Games publisher Wonder Dice has been accused of stealing a designer’s ideas for its upcoming board game Alien: USCSS Nostromo.
A statement by the SAJ (Société des Auteurs de Jeux, a group of French board game designers) first sounded the alarm, raising concerns that Wonder Dice’s game was built on both the setting and rules of a project designer François Bachelart had shown them years earlier.
Bachelart’s Alien game – here’s a 2010 version of it – reportedly came very close to development with Wonder Dice, but an agreement couldn’t be reached between the parties. He since moved on, but Nostromo has now surfaced with a similar design, only with no mention of Bachelart’s original work. Instead, Wonder Dice claim this version of Nostromo is entirely a creation of their own in-house team.
Board Game Geek user Domitien AW has uploaded the rule books for both Bachelart’s 2010 design and Wonder Dice’s 2018 release so they can be compared. They obviously aren’t identical projects; in dispute is whether the changes made by Wonder Dice are sufficient to be able to call it an all-new design, or whether they have simply made alterations to Bachelart’s original work without crediting or compensating him.
Bachelart says in a statement (translated by Matthieu Bonin) that in response to public outcry over the controversy, Wonder Dice have since offered him a credit in the game’s manual, and a chance to design a game with them in the future. Happy with neither choice, Bachelart instead implored the company to cease sale of the game immediately.
It’s important to note that in the board game business, it isn’t possible to trademark an idea, so there’s nothing legally stopping a company from simply stealing somebody else’s work. But the relatively small size of the industry, in which such attempts would be quickly noticed and publicised by all the important players, tends to keep it from happening too often.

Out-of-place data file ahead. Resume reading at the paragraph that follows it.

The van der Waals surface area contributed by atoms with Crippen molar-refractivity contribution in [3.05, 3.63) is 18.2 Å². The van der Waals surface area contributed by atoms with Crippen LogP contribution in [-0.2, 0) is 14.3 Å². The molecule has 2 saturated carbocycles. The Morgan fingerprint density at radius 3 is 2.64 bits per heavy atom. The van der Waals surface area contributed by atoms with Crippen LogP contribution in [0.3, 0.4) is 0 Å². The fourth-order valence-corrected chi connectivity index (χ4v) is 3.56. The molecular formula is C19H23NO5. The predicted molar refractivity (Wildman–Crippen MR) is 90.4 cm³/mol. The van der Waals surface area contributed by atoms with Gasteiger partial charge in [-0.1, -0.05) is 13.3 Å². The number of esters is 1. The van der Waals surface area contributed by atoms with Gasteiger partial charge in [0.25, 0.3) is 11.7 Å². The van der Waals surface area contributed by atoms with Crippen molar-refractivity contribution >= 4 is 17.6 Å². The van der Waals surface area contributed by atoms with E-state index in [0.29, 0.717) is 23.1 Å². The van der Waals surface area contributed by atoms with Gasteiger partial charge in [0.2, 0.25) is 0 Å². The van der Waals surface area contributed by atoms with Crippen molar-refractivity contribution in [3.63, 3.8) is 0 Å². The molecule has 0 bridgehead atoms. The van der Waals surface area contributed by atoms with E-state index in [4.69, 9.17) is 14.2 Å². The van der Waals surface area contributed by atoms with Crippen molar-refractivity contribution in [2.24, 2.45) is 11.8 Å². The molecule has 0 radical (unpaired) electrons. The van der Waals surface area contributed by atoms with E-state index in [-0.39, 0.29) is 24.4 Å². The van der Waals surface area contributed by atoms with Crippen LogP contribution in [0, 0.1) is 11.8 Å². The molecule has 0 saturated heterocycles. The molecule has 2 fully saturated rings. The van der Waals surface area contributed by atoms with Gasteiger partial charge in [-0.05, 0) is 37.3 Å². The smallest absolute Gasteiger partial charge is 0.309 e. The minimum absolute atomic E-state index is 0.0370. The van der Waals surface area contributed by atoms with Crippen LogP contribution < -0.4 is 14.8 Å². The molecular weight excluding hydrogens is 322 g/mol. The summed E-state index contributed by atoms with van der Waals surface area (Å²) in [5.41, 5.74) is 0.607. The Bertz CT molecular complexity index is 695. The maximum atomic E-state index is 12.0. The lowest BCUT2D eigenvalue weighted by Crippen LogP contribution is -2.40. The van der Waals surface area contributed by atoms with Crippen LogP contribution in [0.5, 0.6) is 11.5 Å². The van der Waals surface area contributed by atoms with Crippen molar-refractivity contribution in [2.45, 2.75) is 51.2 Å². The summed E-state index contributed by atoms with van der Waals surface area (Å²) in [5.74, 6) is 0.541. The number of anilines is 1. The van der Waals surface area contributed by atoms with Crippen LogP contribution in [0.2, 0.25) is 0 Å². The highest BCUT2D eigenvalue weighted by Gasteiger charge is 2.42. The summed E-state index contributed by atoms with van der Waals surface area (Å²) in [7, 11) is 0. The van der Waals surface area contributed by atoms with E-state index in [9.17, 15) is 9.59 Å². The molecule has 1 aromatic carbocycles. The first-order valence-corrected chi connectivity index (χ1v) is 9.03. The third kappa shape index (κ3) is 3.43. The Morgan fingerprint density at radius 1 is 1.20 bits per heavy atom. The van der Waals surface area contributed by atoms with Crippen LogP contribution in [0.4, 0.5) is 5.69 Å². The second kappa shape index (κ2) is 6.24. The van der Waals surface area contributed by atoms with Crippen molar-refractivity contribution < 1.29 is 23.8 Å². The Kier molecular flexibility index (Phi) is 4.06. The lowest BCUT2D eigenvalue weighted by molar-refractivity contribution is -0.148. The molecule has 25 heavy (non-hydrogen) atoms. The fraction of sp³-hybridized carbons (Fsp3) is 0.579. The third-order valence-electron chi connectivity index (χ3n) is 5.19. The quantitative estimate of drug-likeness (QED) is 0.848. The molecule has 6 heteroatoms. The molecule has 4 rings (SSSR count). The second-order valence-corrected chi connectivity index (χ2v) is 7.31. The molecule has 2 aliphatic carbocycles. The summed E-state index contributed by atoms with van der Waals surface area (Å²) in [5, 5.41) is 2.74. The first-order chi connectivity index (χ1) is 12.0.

Earlier this week, Wonder Dice left a note on the game’s Facebook page saying that they would reach out to Bachelart and release a joint statement. Instead, shortly after Bachelart’s plea, the game’s Facebook page disappeared. Nostromo’s official website is now offline as well.
In an email to Kotaku, Wonder Dice’s CEO Aldébaran Geneste says that Bachelart’s original pitch was “refused because its principle was not fitting with [a] commercial target. So we had to design a fully new game. The only resemblance is the fact that the background is the Alien Universe and more specifically the Nostromo spacecraft.”
An image of Bachelart’s original version of the game.
I asked Geneste why Bachelart had originally been left out of the game’s credits, only to then be offered a conciliatory nod in the wake of this controversy, and he says, “We thought that this was the best way to calm down all the defamation and insults we got from some people of the community.”
Wonder Dice have also issued an extraordinary press release about the whole mess, in which they threaten legal action against anyone who has questioned their practices and has thus “participated [in] this lynching”, claiming that if the game does not meet its commercial goals “they will have to personally compensate” the publisher.
Here’s the statement in full (note that Wonder Dice is a French company):
We have been living, recently, repeated attacks against our company and sometimes even ourselves, up to defamation nay insult. We have been somewhat surprised by the positioning of some actors of the sector and had to consult with our lawyers and partners in order to decide how to react. After some time for thinking about all this and for building a serene answer, we have decided the following:
1- We of course have already got bailiff’s reports by screenshot capture concerning defamation and insults which unfortunately also indirectly target our partners. We reserve the right to sue those who have participated to this lynching in case we would not have the expected success we forecasted on the market. They will have to personally compensate…
2- We are going to delete all the messages of these persons and block them as well as any “troll” who would want to keep on playing this deleterious game. We have no limits on screenshot captures by bailiffs.
3- Let us remind everybody, if necessary, that the game we are proposing has been designed by ourselves only and nobody else. If, during some period of time, we had proposed the game of another author, it has in the end been refused by our partners hence the need to design a fully new game. We are therefore going to concentrate on its release since we are in our absolute right.
4- We have unfortunately experienced a concrete example of the way jealousy is exerted against people who succeed by their own hard work. Fortunately, not everybody thinks that way and we sincerely thank all those who gave us their support during such hardship. We give them appointment for the release of the game which is upcoming very soon now and to the numerous gamers who, we do not doubt, will spend delicious evenings and nights appreciating our ideas.
The aggressive nature of that statement comes only days after news broke that fellow French company Quantic Dream was also in the process of taking journalists to court over negative press.